Jenny L. F. Andrus, MD
1. Self-care is key. Exercise and stress management are the most important aspects of your care. Try yoga, swimming or walking. Meditation and Mindfulness are proven stress reducers. Try to do something everyday that relieves your stress and gets you moving.
2. Mood disorders are common with FMS and failure to treat them often results in poor outcomes. Being referred to a psychologist who treats chronic pain patients can make a significant improvement in your pain.
3. The medications prescribed to treat FMS can be helpful, but they are not a cure. They also have the potential for side effects. We’ll consider them, as appropriate, but only when used in conjunction with life-style modifications will they likely be significantly beneficial.
4. Opiates (oxycontin, oxycodone or Percocet, to name a few) and benzodiazepines (like Valium or Xanax) are not a treatment option for Fibromyalgia. They do not help in the long term and are associated with unacceptable risks. Opiate use may even worsen your pain through further central sensitization, so their use isn’t recommended for FMS patients.
5. There are some “out of the box” treatments that can be explored. Some of these are alternative therapies, like acupuncture. There are different diets (usually anti-inflammatory) that may be helpful as well. Some medications, such as low dose naltrexone, may also be of help; however, there’s limited research on this. We can consider these, based on your response to self-care and your other health conditions.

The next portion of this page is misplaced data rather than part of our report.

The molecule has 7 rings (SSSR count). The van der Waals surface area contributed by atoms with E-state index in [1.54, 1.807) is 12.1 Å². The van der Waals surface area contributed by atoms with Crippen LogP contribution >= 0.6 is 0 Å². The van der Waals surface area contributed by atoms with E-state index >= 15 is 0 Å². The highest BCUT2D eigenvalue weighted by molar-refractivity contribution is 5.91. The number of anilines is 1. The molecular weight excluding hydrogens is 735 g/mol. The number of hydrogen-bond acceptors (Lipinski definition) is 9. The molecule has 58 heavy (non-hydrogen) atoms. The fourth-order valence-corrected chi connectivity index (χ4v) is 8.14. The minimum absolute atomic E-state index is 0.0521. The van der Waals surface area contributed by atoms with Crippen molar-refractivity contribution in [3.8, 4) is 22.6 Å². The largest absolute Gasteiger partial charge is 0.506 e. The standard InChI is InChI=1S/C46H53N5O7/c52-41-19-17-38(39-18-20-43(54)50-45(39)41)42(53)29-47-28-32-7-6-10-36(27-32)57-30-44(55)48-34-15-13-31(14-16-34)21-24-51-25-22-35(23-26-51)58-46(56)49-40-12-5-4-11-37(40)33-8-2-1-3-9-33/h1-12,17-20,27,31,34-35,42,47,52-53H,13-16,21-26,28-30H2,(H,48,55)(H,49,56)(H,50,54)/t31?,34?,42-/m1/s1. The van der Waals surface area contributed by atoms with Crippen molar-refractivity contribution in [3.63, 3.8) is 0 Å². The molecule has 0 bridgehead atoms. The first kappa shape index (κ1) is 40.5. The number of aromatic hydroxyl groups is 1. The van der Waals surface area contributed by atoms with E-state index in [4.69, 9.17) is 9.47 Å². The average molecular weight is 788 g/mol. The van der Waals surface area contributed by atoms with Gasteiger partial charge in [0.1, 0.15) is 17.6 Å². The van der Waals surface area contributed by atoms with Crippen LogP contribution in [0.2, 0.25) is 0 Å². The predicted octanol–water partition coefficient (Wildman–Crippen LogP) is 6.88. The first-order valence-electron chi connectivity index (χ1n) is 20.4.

6. This condition does affect most aspects of your life. It is, however, controllable and shouldn’t result in disability. The best treatments involve staying engaged in life and continuing to participate in events you find meaningful.
If you’re interested in making an appointment with Dr. Andrus or another one of our providers, get started online by clicking the “Request Appointment” button below or by calling (757) 596-1900.